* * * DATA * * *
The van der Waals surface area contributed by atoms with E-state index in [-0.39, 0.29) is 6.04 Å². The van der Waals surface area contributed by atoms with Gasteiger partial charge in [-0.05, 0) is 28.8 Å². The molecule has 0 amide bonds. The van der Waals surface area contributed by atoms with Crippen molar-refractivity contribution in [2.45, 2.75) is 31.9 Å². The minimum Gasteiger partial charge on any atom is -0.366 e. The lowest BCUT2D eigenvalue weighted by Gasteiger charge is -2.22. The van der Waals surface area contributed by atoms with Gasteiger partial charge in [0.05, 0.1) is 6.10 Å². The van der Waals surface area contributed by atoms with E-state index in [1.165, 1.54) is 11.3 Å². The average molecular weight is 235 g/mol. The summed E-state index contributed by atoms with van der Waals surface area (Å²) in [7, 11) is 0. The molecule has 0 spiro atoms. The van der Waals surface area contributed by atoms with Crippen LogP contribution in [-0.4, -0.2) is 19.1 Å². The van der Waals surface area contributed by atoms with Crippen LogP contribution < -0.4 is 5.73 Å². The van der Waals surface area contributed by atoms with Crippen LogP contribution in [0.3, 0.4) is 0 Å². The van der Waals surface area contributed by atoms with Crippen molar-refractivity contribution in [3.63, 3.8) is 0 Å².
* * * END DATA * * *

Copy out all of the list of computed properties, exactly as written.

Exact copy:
The van der Waals surface area contributed by atoms with E-state index in [-0.39, 0.29) is 6.04 Å². The van der Waals surface area contributed by atoms with Gasteiger partial charge in [-0.05, 0) is 28.8 Å². The molecule has 0 amide bonds. The van der Waals surface area contributed by atoms with Crippen molar-refractivity contribution in [2.45, 2.75) is 31.9 Å². The minimum Gasteiger partial charge on any atom is -0.366 e. The lowest BCUT2D eigenvalue weighted by Gasteiger charge is -2.22. The van der Waals surface area contributed by atoms with Gasteiger partial charge in [0.05, 0.1) is 6.10 Å². The van der Waals surface area contributed by atoms with E-state index in [1.165, 1.54) is 11.3 Å². The average molecular weight is 235 g/mol. The summed E-state index contributed by atoms with van der Waals surface area (Å²) in [7, 11) is 0. The molecule has 0 spiro atoms. The van der Waals surface area contributed by atoms with Crippen LogP contribution in [-0.4, -0.2) is 19.1 Å². The van der Waals surface area contributed by atoms with Crippen LogP contribution < -0.4 is 5.73 Å². The van der Waals surface area contributed by atoms with Crippen LogP contribution in [0.3, 0.4) is 0 Å². The van der Waals surface area contributed by atoms with Crippen molar-refractivity contribution in [3.63, 3.8) is 0 Å².